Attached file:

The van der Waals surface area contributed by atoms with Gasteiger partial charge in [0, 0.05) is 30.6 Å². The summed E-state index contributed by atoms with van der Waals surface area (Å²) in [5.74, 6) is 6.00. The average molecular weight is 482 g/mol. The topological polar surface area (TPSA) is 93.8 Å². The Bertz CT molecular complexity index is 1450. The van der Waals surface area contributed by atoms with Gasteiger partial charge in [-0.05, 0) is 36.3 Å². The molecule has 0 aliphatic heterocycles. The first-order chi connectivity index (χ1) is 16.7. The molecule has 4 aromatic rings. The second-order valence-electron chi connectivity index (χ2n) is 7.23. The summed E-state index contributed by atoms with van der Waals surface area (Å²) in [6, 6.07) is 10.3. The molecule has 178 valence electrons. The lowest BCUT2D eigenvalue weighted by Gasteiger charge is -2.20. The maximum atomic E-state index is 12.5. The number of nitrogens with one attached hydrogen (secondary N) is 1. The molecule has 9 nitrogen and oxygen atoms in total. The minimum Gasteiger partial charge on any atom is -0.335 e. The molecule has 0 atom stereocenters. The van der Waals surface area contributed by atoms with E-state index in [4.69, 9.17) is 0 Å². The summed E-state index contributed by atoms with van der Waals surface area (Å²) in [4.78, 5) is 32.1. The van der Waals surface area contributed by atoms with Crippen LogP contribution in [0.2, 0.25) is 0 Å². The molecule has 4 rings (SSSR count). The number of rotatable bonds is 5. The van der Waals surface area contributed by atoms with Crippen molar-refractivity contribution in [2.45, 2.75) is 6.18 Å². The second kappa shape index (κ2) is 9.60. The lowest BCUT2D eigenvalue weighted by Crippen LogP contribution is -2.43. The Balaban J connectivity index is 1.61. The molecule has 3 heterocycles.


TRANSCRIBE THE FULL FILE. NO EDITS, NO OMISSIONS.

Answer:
The van der Waals surface area contributed by atoms with Gasteiger partial charge in [0, 0.05) is 30.6 Å². The summed E-state index contributed by atoms with van der Waals surface area (Å²) in [5.74, 6) is 6.00. The average molecular weight is 482 g/mol. The topological polar surface area (TPSA) is 93.8 Å². The Bertz CT molecular complexity index is 1450. The van der Waals surface area contributed by atoms with Gasteiger partial charge in [-0.05, 0) is 36.3 Å². The molecule has 0 aliphatic heterocycles. The first-order chi connectivity index (χ1) is 16.7. The molecule has 4 aromatic rings. The second-order valence-electron chi connectivity index (χ2n) is 7.23. The summed E-state index contributed by atoms with van der Waals surface area (Å²) in [6, 6.07) is 10.3. The molecule has 178 valence electrons. The lowest BCUT2D eigenvalue weighted by Gasteiger charge is -2.20. The maximum atomic E-state index is 12.5. The number of nitrogens with one attached hydrogen (secondary N) is 1. The molecule has 9 nitrogen and oxygen atoms in total. The minimum Gasteiger partial charge on any atom is -0.335 e. The molecule has 0 atom stereocenters. The van der Waals surface area contributed by atoms with E-state index in [4.69, 9.17) is 0 Å². The summed E-state index contributed by atoms with van der Waals surface area (Å²) in [4.78, 5) is 32.1. The van der Waals surface area contributed by atoms with Crippen LogP contribution in [0.2, 0.25) is 0 Å². The molecule has 4 rings (SSSR count). The number of rotatable bonds is 5. The van der Waals surface area contributed by atoms with Crippen molar-refractivity contribution in [2.45, 2.75) is 6.18 Å². The second kappa shape index (κ2) is 9.60. The lowest BCUT2D eigenvalue weighted by Crippen LogP contribution is -2.43. The Balaban J connectivity index is 1.61. The molecule has 3 heterocycles.